Our history course this year ended with the Ottoman Turks taking over Constantinople in 1453, and the Gutenberg printing press. I thought our book’s author did a great job of drawing our attention to the way many events in history are linked together, like a chain. There are about six important links in Constantinople’s chain, for instance, that without any one of the events, the others might not have happened in quite the same way. The author pointed out how the apostle Paul is one of the first links, spreading the gospel to key cities in that area and establishing a godly heritage for many people there.
One of the activities for that lesson was for the children to make their own ‘history chain’ of any five events. I shared as an example the progression of my father choosing to move to Ohio to go to college, then meeting my mom, then me being born, then me choosing to go to Liberty, then me meeting Luke, then the children themselves all coming along. Pivotal events in this chain include my dad’s and my big, states-long moves to go to college. If those events wouldn’t have happened, who knows who or where I would be, let alone the children. I think they really caught hold of not only the interesting side of history, but also the providence of God.
I’ve been mulling over the idea of writing my memoirs for some time now. On the one hand, shouldn’t one wait until they have a) done something noteworthy or b) lived a long time to see something noteworthy happen, before they plunge into something like this? The older I get, however, the less I remember, so my gut says to get kickin’.
I don’t know how far I’ll get into this before I lapse into a blogging coma again, but for the next little while this space will be the notes for that elusive memoir, for better or worse. I know there are some terrific links in my history chain that I want my kids to see and experience the way I experienced them, so here goes.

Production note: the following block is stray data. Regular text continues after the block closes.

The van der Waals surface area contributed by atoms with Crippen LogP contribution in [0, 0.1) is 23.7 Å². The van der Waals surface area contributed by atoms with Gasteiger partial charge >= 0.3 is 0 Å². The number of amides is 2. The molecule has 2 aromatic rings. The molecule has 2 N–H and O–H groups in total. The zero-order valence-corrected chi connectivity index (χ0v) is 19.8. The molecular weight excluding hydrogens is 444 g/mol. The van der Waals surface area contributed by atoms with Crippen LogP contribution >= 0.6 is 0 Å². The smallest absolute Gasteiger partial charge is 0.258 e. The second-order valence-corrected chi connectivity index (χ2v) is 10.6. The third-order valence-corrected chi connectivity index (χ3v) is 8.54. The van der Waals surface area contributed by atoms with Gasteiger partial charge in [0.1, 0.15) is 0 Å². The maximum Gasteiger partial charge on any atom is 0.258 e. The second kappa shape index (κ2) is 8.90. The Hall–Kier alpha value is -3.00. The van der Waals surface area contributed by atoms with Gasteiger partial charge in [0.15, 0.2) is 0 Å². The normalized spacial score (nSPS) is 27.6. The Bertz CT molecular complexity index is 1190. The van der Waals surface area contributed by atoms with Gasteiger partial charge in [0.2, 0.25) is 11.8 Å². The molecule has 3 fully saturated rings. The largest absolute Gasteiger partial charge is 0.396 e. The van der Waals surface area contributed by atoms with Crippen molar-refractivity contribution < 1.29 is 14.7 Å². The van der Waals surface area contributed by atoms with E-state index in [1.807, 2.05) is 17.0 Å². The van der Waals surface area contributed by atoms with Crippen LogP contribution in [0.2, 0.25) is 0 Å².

I was born on June 21, 1976, in Athens, Ohio, exactly three weeks past my due date. Since I was in a breech position, I had to be delivered caesarian. Back then the hospital stay for that surgery was one week, and after that, my mother went to stay with her mother in Rutland for another week. I think it is interesting to note that my dad, though seeing me in the hospital after being born, didn’t come to visit my mom at all while she stayed with her parents. Mom says it was because they were thirty miles apart, and due to his hectic work schedule at the coal mine. Did you know I was born a coal miner’s daughter? The separation would have been difficult- I can’t imagine not seeing Luke for weeks after A Major was born. He was my biggest help in those early days, singlehandedly unraveling my no-bottle, no-binky ambitions to allow me to get some much-needed sleep. Grandma Turner quite expertly filled this role for my mom, in addition being able to share her wealth of experience in motherhood.
How did your history chain begin? Tell me your story.